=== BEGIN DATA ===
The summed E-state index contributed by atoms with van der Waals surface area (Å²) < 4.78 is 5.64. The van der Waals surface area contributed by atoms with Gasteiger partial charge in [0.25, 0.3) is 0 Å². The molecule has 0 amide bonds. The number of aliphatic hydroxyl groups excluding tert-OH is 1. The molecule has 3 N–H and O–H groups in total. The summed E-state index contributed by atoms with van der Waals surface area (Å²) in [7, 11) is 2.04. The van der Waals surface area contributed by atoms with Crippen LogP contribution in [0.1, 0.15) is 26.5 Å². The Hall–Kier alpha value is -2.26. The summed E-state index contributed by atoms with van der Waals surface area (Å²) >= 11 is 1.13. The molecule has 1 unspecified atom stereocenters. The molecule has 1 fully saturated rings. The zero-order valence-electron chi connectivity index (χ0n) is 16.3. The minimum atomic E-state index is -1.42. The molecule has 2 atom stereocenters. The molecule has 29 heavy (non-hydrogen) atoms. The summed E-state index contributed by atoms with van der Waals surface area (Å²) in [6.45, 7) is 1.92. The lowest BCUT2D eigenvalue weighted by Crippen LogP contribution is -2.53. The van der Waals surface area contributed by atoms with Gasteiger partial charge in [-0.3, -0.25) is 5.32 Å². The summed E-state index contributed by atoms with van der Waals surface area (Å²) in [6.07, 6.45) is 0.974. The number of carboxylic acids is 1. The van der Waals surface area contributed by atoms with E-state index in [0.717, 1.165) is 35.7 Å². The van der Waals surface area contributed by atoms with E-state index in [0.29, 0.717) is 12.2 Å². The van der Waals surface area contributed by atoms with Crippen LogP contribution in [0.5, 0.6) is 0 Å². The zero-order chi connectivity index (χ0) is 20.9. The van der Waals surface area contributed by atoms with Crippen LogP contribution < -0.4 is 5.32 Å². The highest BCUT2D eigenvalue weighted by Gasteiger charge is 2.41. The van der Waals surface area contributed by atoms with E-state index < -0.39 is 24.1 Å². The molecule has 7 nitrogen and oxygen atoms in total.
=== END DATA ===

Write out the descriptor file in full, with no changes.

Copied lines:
The summed E-state index contributed by atoms with van der Waals surface area (Å²) < 4.78 is 5.64. The van der Waals surface area contributed by atoms with Gasteiger partial charge in [0.25, 0.3) is 0 Å². The molecule has 0 amide bonds. The number of aliphatic hydroxyl groups excluding tert-OH is 1. The molecule has 3 N–H and O–H groups in total. The summed E-state index contributed by atoms with van der Waals surface area (Å²) in [7, 11) is 2.04. The van der Waals surface area contributed by atoms with Crippen LogP contribution in [0.1, 0.15) is 26.5 Å². The Hall–Kier alpha value is -2.26. The summed E-state index contributed by atoms with van der Waals surface area (Å²) >= 11 is 1.13. The molecule has 1 unspecified atom stereocenters. The molecule has 1 fully saturated rings. The zero-order valence-electron chi connectivity index (χ0n) is 16.3. The minimum atomic E-state index is -1.42. The molecule has 2 atom stereocenters. The molecule has 29 heavy (non-hydrogen) atoms. The summed E-state index contributed by atoms with van der Waals surface area (Å²) in [6.45, 7) is 1.92. The lowest BCUT2D eigenvalue weighted by Crippen LogP contribution is -2.53. The van der Waals surface area contributed by atoms with Gasteiger partial charge in [-0.3, -0.25) is 5.32 Å². The summed E-state index contributed by atoms with van der Waals surface area (Å²) in [6.07, 6.45) is 0.974. The number of carboxylic acids is 1. The van der Waals surface area contributed by atoms with E-state index in [0.717, 1.165) is 35.7 Å². The van der Waals surface area contributed by atoms with E-state index in [0.29, 0.717) is 12.2 Å². The van der Waals surface area contributed by atoms with Crippen LogP contribution in [0.5, 0.6) is 0 Å². The zero-order chi connectivity index (χ0) is 20.9. The van der Waals surface area contributed by atoms with Crippen LogP contribution < -0.4 is 5.32 Å². The highest BCUT2D eigenvalue weighted by Gasteiger charge is 2.41. The van der Waals surface area contributed by atoms with E-state index < -0.39 is 24.1 Å². The molecule has 7 nitrogen and oxygen atoms in total.